• Xi Jinping-Donald Trump meeting to be crucial for the next stage of the trade war.
  • Weak US data likely to put pressure on Trump soon.
  • China opens up for more infrastructure stimulus, data for May was mixed.
  • The People’s Bank of China (PBoC) indicates that 7.0 for USD/CNY is not a ‘red line’.

Can Xi and Trump bridge the significant gap that has opened up?

The past week did not provide any encouraging news on the trade front. The meeting between US President Donald Trump and China’s President Xi Jinping at the G20 summit in two weeks will be crucial for the next stage of the trade war. When the Chinese delegation left Washington on 10 May, the two sides agreed that talks would continue in Beijing but no meetings are scheduled and we hear no stories of preparations for the Xi-Trump meeting. Actually, China has not even confirmed that Xi will meet with Trump.

Trump showed no signs of softening his stance this week. On Monday, he stated that if Xi would not meet at the G20 summit, he would move on with tariffs on another USD300bn of goods. Then, on Friday, he said ‘it doesn’t matter’ if Xi Jinping shows up. Trump continues to signal confidence that China will go back to the ‘old’ deal: ‘I can tell you China would like to make a deal very badly. They’re getting hurt by the tariffs because companies can’t pay the tariffs, so they’re leaving China .’ In another interview, he said ‘we had a deal with China. Unless they go back to that deal, I have no interest ‘.

However, the Chinese side shows no sign of a change in its stance. Xinhua yesterday posted yet another story reiterating ‘China will not give ground on issues of principle ‘ and ‘China’s attitude is very clear. The United States must change its attitude, show sincerity and correct its wrong practices if it wants the talks to continue ‘. The change of wrong practices might refer to the export ban on Huawei. However, China has not elaborated on what ‘wrong practices’ means. The message, that China does not want a trade war but is ready to fight to the end if necessary was also repeated many times during the week.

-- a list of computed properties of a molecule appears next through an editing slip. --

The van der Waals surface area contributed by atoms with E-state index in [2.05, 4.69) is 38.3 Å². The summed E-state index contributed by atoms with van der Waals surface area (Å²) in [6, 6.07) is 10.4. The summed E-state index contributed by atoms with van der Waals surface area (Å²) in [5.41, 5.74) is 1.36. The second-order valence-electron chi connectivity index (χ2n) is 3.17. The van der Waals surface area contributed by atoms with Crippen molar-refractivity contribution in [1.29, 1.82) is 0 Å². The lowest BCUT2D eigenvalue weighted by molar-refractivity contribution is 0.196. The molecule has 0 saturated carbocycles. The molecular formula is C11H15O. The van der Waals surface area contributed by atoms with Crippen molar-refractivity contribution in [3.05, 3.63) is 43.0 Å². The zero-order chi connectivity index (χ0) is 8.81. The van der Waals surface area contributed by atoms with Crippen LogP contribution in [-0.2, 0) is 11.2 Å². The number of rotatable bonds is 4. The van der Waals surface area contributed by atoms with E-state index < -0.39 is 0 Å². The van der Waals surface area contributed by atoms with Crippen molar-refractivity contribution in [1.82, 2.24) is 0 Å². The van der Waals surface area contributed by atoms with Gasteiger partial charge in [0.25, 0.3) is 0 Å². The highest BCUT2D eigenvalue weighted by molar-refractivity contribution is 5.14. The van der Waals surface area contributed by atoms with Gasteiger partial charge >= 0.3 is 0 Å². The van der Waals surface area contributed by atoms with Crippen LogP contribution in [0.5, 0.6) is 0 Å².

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In a letter to Trump, more than 600 companies urged him to resolve the trade dispute. Intel and Google have also been lobbying for exemptions from the export ban on Huawei. An indicator from Morgan Stanley measuring US business conditions collapsed in June to the lowest level since the financial crisis 10 years ago. This follows other recent data, which point to a business slowdown and challenges the view of Trump’s economic adviser Larry Kudlow, who, on Tuesday, argued that US growth will continue at 3% for the rest of the year, even without a trade deal. Chinese data remain weak but there are no signs of a hard landing (see more below).

Comment: A big gap in the trade talks between the US and China opened up in early May and there are no signs either side will back down. The concessions Trump wants from China are called ‘core principles’ on the China side, which makes it close to impossible for Xi to move on this. This article explains well why Xi is unable to offer much to Trump, as it describes how the resistance to the US demands is broad based in the Politbureau and that ‘despite being positioned as the ‘core’ of the party leadership, even Xi cannot overturn a collective decision without securing the consent of the party leaders.